Charlotte Kitley

Living life with love, laughter and Stage 4 Bowel Cancer

I'm 35, a slummy mummy of two gorgeous kiddies aged 3 and 5, owner of a disobedient black Labrador and wife of a very understanding and patient husband. I (allegedly) listen to too much Take That, can whip up a mean cup cake and am a hopeless, though wildly enthusiastic, dancer.

In 2012, life took an unexpected twist and, rather inconveniently, I was diagnosed with stage 4 bowel cancer. Following my diagnosis, I’ve had a few operations, 25 rounds of radiotherapy and more than 30 rounds of chemotherapy. Although medically I now fall into the ‘control not cure’ group of cancer patients, I’m determined to live as normal and full life as possible.

And so I have been getting busy living; learning new and random skills such as balloon modelling, fishing, chocolate making and soon, learning to fly a helicopter. I’ve enjoyed precious moments including teaching my son to ski and watching my daughter meet her heroine, Belle from Beauty and the Beast.

I am regularly getting into trouble with my doctors for doing too much. This year I’ve been skiing, snorkelling, cycling, hiking, kayaking, sailing, swimming with dolphins and completing a 5km charity walk the day after being unhooked from my chemo machine (I needed an extra-long lie down that day!).
Whatever I get up to, there is always a smile on my face and a disaster usually lurking around the corner. But, with laughter and love, we’ve got through most things – even my colostomy bag exploding in the middle of WH Smiths (yes, really!) before boarding a flight didn’t dampen my spirits.

Life is for living and I’m loving mine (well, would rather not be spending quite so much time in hospital!). I’m here to inspire others who have been ‘written off’ and encourage them that you should never give up on living your life. You can read about my adventures at
And So There Must Come an

And So There Must Come an End

As you read this, I will no longer be here. So, in my absence, please, please, enjoy life. Take it by both hands, grab it, shake it and believe in every second of it. Embrace your loved one and if they cannot embrace you back, find someone who will. Everyone deserves to love and be loved in return.
17/09/2014 17:27 BST
So What Should Cancer Look

So What Should Cancer Look Like?!

'But you look so well!' It was a shocked response I have become used too. If the illness of a person is judged on their appearance, then I generally haven't fitted the criteria. It doesn't matter that I have incurable cancer, to many people, there is almost a sense of disappointment that I don't look like I'm on my death bed.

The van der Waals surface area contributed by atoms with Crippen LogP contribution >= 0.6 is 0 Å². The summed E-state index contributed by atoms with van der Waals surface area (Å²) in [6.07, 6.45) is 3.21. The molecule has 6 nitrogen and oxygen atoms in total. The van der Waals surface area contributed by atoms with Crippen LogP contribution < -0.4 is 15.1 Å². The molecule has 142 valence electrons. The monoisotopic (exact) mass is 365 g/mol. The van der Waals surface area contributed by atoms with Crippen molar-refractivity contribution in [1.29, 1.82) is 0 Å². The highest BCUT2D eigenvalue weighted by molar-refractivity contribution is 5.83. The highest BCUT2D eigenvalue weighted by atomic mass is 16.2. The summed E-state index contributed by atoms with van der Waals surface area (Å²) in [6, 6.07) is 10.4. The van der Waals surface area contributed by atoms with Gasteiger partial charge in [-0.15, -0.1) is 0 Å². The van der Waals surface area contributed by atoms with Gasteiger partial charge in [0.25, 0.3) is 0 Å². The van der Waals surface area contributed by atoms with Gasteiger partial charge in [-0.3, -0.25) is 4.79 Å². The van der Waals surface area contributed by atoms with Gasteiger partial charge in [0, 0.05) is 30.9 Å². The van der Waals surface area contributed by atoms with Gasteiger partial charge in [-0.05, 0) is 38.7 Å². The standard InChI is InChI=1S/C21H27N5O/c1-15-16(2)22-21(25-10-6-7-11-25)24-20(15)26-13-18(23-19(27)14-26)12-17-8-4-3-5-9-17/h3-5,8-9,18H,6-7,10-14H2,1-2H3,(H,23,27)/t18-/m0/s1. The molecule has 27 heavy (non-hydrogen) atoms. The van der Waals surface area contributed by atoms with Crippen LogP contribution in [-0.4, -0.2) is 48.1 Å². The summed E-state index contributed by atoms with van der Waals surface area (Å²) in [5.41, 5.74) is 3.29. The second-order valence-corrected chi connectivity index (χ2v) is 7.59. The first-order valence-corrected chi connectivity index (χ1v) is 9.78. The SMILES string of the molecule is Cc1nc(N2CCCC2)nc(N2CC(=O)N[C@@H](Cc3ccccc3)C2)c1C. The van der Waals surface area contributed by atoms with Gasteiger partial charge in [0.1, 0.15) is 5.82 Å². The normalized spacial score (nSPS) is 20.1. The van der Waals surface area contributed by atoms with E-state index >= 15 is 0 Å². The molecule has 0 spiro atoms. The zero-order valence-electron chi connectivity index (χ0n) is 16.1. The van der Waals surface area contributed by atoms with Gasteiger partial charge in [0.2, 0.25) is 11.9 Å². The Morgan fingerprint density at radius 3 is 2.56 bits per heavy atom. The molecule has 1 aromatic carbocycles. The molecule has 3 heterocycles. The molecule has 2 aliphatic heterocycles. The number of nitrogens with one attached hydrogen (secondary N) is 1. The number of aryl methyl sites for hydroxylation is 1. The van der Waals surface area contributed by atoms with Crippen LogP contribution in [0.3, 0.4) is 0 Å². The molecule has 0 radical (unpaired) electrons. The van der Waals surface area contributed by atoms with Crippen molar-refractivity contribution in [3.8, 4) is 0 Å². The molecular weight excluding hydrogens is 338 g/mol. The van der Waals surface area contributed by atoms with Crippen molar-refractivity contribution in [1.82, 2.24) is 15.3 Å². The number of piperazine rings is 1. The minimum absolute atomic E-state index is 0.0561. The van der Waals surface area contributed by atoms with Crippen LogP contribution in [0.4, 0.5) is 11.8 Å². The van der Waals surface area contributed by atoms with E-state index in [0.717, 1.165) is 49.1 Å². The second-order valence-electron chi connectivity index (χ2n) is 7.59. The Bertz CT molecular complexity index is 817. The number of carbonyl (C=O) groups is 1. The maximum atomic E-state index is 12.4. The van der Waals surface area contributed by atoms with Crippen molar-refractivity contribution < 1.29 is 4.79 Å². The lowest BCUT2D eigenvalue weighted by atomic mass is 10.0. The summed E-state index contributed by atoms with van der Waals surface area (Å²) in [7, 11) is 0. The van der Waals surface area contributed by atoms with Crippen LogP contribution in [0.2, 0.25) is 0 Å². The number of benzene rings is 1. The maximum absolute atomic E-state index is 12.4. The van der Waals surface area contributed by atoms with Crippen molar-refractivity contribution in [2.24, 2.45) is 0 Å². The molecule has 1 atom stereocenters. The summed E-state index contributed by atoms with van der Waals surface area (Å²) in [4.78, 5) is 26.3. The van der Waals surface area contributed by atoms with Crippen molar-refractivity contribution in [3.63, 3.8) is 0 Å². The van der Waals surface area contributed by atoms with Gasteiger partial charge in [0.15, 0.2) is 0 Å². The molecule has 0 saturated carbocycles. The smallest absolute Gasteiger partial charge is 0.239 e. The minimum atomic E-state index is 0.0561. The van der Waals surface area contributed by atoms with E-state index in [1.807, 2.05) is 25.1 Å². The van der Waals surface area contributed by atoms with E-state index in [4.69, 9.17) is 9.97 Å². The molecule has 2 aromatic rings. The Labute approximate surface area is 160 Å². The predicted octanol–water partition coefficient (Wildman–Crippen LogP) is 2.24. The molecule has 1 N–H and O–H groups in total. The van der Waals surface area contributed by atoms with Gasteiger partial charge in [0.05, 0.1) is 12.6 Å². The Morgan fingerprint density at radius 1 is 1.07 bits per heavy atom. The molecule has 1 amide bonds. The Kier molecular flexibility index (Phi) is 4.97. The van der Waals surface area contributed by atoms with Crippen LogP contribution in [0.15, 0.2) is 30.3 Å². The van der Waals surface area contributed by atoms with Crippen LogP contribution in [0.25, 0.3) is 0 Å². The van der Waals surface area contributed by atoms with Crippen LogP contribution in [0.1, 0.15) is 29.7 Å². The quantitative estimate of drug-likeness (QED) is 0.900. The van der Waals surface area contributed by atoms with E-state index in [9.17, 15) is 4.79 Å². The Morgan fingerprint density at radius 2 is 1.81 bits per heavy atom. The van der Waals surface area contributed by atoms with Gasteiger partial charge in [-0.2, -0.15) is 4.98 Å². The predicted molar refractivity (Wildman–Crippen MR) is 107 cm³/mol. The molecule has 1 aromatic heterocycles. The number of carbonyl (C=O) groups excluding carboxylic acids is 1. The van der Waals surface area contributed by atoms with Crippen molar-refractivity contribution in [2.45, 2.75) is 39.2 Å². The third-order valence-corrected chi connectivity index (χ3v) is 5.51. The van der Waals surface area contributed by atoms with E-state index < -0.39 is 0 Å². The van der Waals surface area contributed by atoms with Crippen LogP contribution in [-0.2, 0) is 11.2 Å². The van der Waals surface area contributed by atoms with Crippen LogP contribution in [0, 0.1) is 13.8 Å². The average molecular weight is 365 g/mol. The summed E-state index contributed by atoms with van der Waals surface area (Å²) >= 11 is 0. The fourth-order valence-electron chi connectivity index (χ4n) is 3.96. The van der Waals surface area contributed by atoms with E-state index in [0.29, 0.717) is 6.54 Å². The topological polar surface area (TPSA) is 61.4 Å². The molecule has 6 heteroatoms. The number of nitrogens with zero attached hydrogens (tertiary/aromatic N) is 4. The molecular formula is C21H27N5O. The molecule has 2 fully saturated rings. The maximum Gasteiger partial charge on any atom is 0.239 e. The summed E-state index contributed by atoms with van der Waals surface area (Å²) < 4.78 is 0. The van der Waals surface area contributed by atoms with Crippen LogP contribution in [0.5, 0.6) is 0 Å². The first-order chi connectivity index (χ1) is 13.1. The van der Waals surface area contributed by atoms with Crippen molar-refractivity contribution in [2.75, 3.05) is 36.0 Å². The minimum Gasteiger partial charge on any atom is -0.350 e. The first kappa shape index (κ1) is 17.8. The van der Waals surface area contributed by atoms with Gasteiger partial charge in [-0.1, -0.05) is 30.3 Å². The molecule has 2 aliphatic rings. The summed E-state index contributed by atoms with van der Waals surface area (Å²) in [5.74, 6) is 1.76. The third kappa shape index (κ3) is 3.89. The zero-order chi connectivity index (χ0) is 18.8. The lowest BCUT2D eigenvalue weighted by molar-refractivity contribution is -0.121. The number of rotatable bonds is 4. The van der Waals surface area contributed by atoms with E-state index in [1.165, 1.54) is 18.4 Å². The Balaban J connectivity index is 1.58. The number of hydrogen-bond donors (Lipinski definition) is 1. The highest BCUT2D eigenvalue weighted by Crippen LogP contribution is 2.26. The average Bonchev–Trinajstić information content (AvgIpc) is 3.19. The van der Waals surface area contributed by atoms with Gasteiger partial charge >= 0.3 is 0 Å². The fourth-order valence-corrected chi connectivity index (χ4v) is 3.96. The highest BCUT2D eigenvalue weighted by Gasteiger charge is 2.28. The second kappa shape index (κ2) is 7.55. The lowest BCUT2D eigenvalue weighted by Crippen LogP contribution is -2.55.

29/05/2014 17:09 BST
We Need to

We Need to Talk...

Many assume I must be angry to be facing a premature death, questioning why did this have to happen to me? I am not angry, it's not a case of why me, but why not me? Cancer is often indiscriminate. I didn't smoke, take drugs or drink excessively. Yet I still have it in my lungs and liver.
13/03/2014 17:16 GMT
Why We Must Support the Saatchi Medical Innovation

Why We Must Support the Saatchi Medical Innovation Bill

This is why the Saatchi Medical Innovation Bill is so important. This bill will give doctors the opportunity to consider new drugs or techniques that could go on to save the lives of people like me. People who at the moment are written off as incurable, where the best I am offered is a comfortable quality of (shortened) life.
24/02/2014 09:01 GMT
Bowel Cancer Is No Longer Discriminating Against Age, So Why Do

Bowel Cancer Is No Longer Discriminating Against Age, So Why Do We?

I am regularly the youngest patient on my ward, often by a good 30 years, frequently mistaken for a daughter, even a grand-daughter. This was commented upon by a radiotherapist during my five weeks of radiotherapy who welcomed me into the room with 'well, it does make a pleasant change to have a young, pert bottom to manoeuvre on to the bed!'
12/11/2013 11:31 GMT
Palliative Care Shouldn't Mean the End of

Palliative Care Shouldn't Mean the End of Living

Being on palliative care shouldn't mean being written off by the medical profession, destined to become another statistic. Life is precious, regardless of how long or short, and should be used not only to make the most of here and now, but also to make a difference for the future.
20/10/2013 21:59 BST